[Note: It appears that SharePoint magazine has bitten the dust and with it went my old series on the “tribute to the humble leave form”. I am still getting requests to a) finish it and b) republish it. So I am reposting it to here on cleverworkarounds. If you have not seen this before, bear in mind it was first published in 2008.]
Hi again and welcome to the next exciting instalment in the series that pays tribute to the consultant “get out of jail free” card that is the organisational “leave form”. My experience of SharePoint implementations may be somewhat skewed by regional and/or cultural bias of course, but many SharePoint installations tend to follow a script of something like
- IT Manager attends an “information session” from a Microsoft Gold Partner, has one two many chardonnays and is convinced that SharePoint is the *answer*, but isn’t sure of the question just yet…
- IT Manager calls aforementioned Microsoft Gold Partner and I am sent out to dazzle them with my wit, charm and technical brilliance
- IT Manager agrees with me that SharePoint has to be sold to (and owned by) “the business”, so chooses the first candidate business process that pops into his head
- All hail the mighty “leave form“
Me sarcastic? never!
Note: I was recently certified as a Microsoft Certified Trainer for SharePoint, and I am using this series as practice for my training material! Thus this entire series of articles is pitched at a very high (end user) level. Readers with some exposure to SharePoint may find this article from the series is particularly easy-going, but rest assured, by the time I am done, I will be delving into web services, code and all sorts of goodies. Writing that stuff for the non developer will be a challenge – so stay with me, I will slowly ramp up the concepts as we go on.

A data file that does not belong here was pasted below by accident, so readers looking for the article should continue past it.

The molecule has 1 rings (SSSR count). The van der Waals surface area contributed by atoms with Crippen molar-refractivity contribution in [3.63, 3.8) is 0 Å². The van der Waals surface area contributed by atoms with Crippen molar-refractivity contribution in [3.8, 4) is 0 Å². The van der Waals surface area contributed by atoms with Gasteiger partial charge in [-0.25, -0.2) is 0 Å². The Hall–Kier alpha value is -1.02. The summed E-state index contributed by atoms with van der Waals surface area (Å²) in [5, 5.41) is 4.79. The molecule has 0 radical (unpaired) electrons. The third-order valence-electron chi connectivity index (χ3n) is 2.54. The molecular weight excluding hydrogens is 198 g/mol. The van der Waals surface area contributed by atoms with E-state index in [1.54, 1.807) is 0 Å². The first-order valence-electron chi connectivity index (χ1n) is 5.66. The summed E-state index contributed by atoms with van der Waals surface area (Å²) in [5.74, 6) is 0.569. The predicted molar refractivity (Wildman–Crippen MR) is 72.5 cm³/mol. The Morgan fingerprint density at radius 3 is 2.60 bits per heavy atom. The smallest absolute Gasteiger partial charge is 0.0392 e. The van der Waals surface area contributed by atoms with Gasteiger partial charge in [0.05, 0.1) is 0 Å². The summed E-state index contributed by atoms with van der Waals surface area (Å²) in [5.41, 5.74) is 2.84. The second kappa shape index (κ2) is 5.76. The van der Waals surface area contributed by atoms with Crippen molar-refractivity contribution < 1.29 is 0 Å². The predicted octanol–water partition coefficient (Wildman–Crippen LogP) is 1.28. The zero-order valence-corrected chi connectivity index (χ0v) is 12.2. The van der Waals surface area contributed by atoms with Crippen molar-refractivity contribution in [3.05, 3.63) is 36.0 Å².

So to recap the introductory article, we have documented the leave application and approval process for the Springfield nuclear power plant, and they have kindly supplied us with their existing leave form that their employees print out and fill in by hand. So our very first job is to see how InfoPath handles importing this MSWord based form to InfoPath.
Even though InfoPath is part of MSOffice, many people do not know about it, let alone used it. If you have never seen InfoPath before now, then I suggest you do some reading about it and maybe even download the evaluation. My one sentence explanation is that it allows you to create electronic forms for data entry or data collection. Among its features is that it can import Word or Excel documents to speed up the form creation process. So let’s do that first up.